We often find ourselves trying to explain what we mean by terms like ‘risk’ and ‘clinical risk’. There are many definitions and it’s important for us to remain consistent, especially when we communicate across organisational boundaries.
Ask the average person and they’ll probably say that risk is ‘the chance of something bad happening’ – or something similar. That seems like a reasonable starting point, a link between an adverse event and an understanding that an occurrence of that event is something less than inevitable. But that’s not the full story; consider the following description of two fictitious adverse events:
“1 in 500 patients were accidentally administered double the prescribed dose of Paracetamol”
“1 in 500 patients were accidentally administered double the prescribed dose of Heparin”
Thus in each case an individual had a one in a 500 chance of being given double the correct dose of a drug. With the layman’s definition above, the risk should be the same should it not?
The pharmacology in this situation tells a different story. Receiving double the intended dose of Paracetamol as a single event is unlikely to cause most patients harm. On the other hand, receiving double the dose of Heparin could have serious clinical implications. The potential outcomes are therefore different.
The missing piece is therefore the concept of Severity, a measure of how detrimental the adverse event is to the wellbeing of an individual. This is consistent with the ISB 0129 / 0160 definition of Clinical Risk as being the “Combination of the severity of harm to a patient and the likelihood of occurrence of that harm.”
One could argue that this is not a definition of Clinical Risk at all but rather a means of its evaluation. Personally my preferred definition of Clinical Risk is “the chance of a patient being harmed to a stipulated extent”. It neatly and concisely brings together the concepts of an adverse outcome, likelihood and severity.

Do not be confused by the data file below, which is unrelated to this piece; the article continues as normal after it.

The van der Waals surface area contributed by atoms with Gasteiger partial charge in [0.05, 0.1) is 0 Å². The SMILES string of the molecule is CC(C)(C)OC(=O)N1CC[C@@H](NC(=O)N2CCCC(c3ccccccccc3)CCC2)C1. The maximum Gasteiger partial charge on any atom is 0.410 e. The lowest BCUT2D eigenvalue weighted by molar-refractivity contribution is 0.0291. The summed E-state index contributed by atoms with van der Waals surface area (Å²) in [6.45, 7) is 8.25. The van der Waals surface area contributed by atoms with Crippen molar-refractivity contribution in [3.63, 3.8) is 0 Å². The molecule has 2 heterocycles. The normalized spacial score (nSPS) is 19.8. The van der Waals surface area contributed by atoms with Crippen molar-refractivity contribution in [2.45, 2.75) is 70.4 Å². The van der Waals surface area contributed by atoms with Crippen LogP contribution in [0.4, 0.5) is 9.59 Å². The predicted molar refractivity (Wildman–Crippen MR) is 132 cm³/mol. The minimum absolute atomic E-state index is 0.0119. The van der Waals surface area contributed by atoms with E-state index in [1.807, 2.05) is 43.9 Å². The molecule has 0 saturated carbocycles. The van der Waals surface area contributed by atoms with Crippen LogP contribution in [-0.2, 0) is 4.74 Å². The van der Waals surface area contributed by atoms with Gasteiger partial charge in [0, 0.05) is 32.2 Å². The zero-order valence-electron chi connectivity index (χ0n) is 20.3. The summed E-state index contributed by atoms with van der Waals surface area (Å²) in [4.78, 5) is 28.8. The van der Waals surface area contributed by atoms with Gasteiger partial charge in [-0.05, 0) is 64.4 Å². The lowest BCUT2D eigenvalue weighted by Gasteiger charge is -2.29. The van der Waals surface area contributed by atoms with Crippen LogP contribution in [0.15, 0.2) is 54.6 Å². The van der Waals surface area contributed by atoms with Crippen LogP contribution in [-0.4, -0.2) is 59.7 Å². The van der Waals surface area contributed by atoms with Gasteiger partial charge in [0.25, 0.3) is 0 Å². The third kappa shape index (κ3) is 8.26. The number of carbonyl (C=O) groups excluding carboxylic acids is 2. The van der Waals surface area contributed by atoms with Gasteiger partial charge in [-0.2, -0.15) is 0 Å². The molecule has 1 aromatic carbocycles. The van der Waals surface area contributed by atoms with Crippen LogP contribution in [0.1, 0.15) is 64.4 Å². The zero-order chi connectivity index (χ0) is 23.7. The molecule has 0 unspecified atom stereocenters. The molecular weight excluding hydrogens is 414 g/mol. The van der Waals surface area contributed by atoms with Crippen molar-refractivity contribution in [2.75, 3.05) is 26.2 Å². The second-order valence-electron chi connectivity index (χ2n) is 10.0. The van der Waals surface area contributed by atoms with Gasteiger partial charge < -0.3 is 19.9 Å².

To add to the confusion a little, the term Clinical Risk seems to have different meanings whether it takes the definite or indefinite article. We may find ourselves saying, “We have identified a clinical risk here” or “Truncating the text in this screen is a clinical risk”. Indeed the ISB 0129 / 0160 standards themselves use the term in a manner which is occasionally contrary to its definition. Some might even be tempted to use awkward statements such as “The clinical risk of the clinical risk is Medium. If we intend Clinical Risk to mean a potentially harmful scenario it may be wise to consider using an alternative and more specific word altogether, for example, hazard, cause or trigger.
In Clinical Risk Management, terminology is important and what term could be more important than Clinical Risk itself? We should encourage the correct and consistent use of language in our projects and take the time to help our contributors and stakeholders to do the same.
Dr Adrian Stavert-Dobson is the Managing Partner of Safehand, independent consultants in clinical risk management, and the author of Health Information Systems: Managing Clinical Risk.